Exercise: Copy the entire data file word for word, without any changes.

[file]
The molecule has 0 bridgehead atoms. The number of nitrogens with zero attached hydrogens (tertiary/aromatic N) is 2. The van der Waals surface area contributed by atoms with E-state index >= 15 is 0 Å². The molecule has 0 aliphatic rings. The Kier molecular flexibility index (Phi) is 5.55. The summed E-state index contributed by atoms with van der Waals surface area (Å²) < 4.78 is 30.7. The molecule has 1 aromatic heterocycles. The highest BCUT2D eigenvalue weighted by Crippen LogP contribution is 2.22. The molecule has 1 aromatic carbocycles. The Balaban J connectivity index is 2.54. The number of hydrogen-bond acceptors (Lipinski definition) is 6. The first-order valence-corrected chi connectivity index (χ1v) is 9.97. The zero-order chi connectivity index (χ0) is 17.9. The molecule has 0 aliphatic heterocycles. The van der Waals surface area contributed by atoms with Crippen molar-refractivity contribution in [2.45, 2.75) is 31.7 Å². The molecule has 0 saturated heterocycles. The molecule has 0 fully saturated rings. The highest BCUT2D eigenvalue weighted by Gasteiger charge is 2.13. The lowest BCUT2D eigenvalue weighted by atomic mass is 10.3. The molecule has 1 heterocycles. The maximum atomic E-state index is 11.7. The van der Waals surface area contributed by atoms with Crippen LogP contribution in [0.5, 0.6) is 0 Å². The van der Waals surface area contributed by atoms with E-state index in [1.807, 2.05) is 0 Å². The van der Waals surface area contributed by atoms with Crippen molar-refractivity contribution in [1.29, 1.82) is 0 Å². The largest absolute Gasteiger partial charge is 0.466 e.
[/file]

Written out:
The molecule has 0 bridgehead atoms. The number of nitrogens with zero attached hydrogens (tertiary/aromatic N) is 2. The van der Waals surface area contributed by atoms with E-state index >= 15 is 0 Å². The molecule has 0 aliphatic rings. The Kier molecular flexibility index (Phi) is 5.55. The summed E-state index contributed by atoms with van der Waals surface area (Å²) < 4.78 is 30.7. The molecule has 1 aromatic heterocycles. The highest BCUT2D eigenvalue weighted by Crippen LogP contribution is 2.22. The molecule has 1 aromatic carbocycles. The Balaban J connectivity index is 2.54. The number of hydrogen-bond acceptors (Lipinski definition) is 6. The first-order valence-corrected chi connectivity index (χ1v) is 9.97. The zero-order chi connectivity index (χ0) is 17.9. The molecule has 0 aliphatic heterocycles. The van der Waals surface area contributed by atoms with Crippen molar-refractivity contribution in [2.45, 2.75) is 31.7 Å². The molecule has 0 saturated heterocycles. The molecule has 0 fully saturated rings. The highest BCUT2D eigenvalue weighted by Gasteiger charge is 2.13. The lowest BCUT2D eigenvalue weighted by atomic mass is 10.3. The molecule has 1 heterocycles. The maximum atomic E-state index is 11.7. The van der Waals surface area contributed by atoms with Crippen LogP contribution in [0.5, 0.6) is 0 Å². The van der Waals surface area contributed by atoms with E-state index in [1.807, 2.05) is 0 Å². The van der Waals surface area contributed by atoms with Crippen molar-refractivity contribution in [1.29, 1.82) is 0 Å². The largest absolute Gasteiger partial charge is 0.466 e.